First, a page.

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Showing content with the highest reputation on 06/14/2021 in all areas

  1. I think it's very inefficient as a study method. You might learn something, but reading one page of a textbook a day would do much more. Watching shows in Mandarin is a good way of being a little bit productive in your free time, bonding with your target language, but it only becomes actually useful as a method for learning the language if you can understand most of what's being said.
    4 points
  2. I did this after only 3 months of studying Chinese. Looking back I realized it is a form of procrastination. What you will learn is minimal compared what you could learn in the same time if you studied with a textbook, a teacher, with ChinesePod or TheChairMansBao. I would not watch kids shows either. Boring! Honestly, at this stage, learning by watching movies or TV shows is not realistic. I suggest, Youtube channels for Chinese learners, ChinesePod or TheChairMansBao.
    2 points
  3. I have begun watching shows in Mandarin. Nothing complicated, and I realize I don't understand much. I've only been watching with Chinese subtitles with little pausing. Just trying to focus on how the sounds correspond with the characters and watching the visible aspects for context. Maybe I look up something that I've identified that comes up frequently but I usually do that after the show. What do you think about this approach?
    1 point
  4. True words! Of course tv shows and movies can be useful, but as supplementary material, as a way to get engaged with Chinese culture and as a way to enjoy what you're learning. I'd recommend watching with subtitles until you don't need them anymore. You will still pick up lines here and there*, and if you want to pick over something more closely you can skip back a bit until you understand. You'll get a lot of input, more sense of how people talk and how different people talk, and it's fun. But don't do it instead of more efficient ways of actually studying. * My first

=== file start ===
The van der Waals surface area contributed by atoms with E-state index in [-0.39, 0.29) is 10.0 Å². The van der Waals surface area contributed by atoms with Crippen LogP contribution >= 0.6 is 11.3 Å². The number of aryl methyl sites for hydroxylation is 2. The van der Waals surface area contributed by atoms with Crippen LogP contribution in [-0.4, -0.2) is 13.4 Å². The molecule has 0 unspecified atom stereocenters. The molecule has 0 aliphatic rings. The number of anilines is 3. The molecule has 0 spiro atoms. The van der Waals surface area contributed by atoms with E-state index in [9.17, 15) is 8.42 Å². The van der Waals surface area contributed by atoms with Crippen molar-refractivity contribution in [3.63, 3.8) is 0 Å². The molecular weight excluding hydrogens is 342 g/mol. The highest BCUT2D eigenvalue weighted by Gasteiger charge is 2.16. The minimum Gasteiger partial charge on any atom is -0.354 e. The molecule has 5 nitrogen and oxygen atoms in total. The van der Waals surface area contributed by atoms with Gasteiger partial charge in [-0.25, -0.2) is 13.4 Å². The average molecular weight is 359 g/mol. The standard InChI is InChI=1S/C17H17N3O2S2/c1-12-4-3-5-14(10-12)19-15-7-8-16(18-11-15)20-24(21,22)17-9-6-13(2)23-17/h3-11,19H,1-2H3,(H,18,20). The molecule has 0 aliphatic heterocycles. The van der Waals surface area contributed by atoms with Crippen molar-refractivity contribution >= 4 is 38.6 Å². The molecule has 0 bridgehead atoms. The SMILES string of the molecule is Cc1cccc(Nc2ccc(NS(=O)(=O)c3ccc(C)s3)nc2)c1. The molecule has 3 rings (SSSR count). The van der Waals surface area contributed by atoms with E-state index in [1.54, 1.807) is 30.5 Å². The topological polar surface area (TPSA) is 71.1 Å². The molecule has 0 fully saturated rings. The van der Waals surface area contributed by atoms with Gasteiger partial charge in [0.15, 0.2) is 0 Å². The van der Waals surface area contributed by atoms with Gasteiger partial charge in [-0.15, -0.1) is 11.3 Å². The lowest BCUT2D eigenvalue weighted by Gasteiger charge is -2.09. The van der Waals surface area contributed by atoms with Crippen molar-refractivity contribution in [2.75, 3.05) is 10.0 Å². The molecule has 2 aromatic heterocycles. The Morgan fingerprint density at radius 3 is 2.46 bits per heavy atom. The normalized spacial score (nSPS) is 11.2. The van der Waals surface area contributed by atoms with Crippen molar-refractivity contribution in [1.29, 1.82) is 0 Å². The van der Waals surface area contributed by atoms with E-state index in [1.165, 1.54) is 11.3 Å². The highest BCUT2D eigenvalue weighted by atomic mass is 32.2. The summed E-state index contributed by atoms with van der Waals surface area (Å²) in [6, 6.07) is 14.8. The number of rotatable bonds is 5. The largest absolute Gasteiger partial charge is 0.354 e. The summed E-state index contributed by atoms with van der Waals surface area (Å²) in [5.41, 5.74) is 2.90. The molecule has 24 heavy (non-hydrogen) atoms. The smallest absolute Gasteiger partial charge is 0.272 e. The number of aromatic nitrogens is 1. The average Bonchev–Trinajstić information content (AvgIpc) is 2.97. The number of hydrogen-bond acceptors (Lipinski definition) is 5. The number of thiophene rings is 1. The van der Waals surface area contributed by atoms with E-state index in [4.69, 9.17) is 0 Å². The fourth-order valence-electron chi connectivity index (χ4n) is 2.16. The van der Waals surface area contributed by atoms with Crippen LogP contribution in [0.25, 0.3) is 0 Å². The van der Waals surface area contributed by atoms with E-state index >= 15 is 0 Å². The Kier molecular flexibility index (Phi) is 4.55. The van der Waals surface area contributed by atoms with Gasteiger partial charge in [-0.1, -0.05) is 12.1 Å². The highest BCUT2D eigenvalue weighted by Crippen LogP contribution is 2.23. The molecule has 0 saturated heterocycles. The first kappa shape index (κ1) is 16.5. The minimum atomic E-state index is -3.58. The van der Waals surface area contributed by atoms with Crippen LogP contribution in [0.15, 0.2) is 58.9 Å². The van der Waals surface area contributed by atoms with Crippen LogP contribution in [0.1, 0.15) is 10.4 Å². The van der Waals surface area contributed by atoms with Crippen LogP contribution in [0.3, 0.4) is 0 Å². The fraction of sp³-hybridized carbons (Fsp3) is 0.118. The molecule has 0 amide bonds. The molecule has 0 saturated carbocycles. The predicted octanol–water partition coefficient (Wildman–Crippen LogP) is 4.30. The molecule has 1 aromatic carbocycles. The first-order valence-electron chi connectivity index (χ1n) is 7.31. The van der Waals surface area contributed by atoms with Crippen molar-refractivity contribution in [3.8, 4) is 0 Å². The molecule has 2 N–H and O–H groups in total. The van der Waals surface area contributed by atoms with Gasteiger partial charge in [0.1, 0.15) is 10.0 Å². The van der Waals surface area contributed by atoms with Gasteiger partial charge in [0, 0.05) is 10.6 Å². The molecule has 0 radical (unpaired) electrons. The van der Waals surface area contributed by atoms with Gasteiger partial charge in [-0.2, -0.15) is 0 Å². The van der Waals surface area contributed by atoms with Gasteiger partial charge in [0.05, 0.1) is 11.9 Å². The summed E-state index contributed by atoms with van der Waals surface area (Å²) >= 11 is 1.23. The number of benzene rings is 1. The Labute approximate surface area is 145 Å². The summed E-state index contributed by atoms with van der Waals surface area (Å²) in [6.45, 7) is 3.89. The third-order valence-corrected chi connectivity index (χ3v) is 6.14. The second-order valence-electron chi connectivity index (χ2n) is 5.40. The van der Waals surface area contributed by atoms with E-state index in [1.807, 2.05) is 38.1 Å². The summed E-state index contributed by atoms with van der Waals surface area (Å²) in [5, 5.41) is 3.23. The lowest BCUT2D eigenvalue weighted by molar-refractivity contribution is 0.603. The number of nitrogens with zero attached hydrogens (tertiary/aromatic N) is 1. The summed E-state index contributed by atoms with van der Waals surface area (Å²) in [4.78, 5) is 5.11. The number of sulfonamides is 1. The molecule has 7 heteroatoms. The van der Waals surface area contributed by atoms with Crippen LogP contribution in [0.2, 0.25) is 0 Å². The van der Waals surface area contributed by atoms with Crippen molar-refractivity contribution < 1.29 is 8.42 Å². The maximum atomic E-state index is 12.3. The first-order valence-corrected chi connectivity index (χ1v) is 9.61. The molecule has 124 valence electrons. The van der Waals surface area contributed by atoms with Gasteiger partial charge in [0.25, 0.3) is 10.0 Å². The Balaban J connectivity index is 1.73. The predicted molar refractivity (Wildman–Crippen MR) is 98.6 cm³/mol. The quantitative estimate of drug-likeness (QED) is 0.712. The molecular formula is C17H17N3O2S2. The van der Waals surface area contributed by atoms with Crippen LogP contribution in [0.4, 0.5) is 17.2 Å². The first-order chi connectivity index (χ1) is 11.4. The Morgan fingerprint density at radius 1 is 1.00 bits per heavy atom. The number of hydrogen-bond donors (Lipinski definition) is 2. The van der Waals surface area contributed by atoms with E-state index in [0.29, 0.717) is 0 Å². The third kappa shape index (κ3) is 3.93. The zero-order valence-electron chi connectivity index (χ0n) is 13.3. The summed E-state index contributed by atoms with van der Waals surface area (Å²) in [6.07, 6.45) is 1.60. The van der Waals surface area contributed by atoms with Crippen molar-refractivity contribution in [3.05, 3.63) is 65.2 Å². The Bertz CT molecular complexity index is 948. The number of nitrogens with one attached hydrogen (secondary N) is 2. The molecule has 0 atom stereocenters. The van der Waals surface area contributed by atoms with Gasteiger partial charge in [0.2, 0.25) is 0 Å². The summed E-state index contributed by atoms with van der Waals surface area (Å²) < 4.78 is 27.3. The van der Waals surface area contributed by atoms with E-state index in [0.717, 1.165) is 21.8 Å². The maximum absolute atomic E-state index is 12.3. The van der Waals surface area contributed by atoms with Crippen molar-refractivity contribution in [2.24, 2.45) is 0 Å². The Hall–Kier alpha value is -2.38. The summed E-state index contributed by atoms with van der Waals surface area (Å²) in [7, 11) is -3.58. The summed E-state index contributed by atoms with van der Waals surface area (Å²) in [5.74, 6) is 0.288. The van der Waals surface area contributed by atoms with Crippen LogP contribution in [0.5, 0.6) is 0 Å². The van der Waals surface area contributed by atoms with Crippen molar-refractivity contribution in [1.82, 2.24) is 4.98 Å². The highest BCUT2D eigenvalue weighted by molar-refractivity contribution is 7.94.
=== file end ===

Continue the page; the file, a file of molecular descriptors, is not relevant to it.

1 point
  5. Thank you, everybody! That is cool. So, 通假字 means, that in ancient times there was a word 行理箱? And in later but still ancient times by misspelling (or was it intentionally?) 理 was replaced by the phonetically but not semantically equivalent 李 which became standard. Correct? Are there more 通假字s? Did this occur often?
    1 point
  6. I'm subscribed to about a dozen different Chinese YouTube channels, but my favorite, by far, is 李永乐老师. His content is extremely interesting and top-notch, and rather than simply build the subtitles directly into the video, he uses YouTube subtitles. That means that I can use the "Zhongwen Popup Chinese Dictionary" browser extension to hover my mouse over the subtitle text and get a quick translation of any words I don't know. Most other Chinese channels that I've seen don't really have that feature. That also means that when I want to practice without the subtitles, I can turn them off. It's p
    1 point
  7. I've been there. I was in Hong Kong, though. I was awarded a scholarship targeted at international students to study in a Chinese department from 2010-2012, after two years of Chinese study at the college level. As a naive 23 year old, even though it was in Hong Kong I thought it would be like 2 years of Chinese bootcamp where I would have an abundance of Chinese classes as well as language and culture classes. When I got there, I found something much different, and that something was "not much at all". HK grad students are like UK grad students - coursework takes a b
    1 point
  8. "Those don't, but my point still stands. Simplified characters are more phonetic-based than traditional characters. I'm not saying simplified characters ARE phonetic." However people disagree with me, this is what I have been taught. If something is more, it is not necessarily absolute.
    1 point
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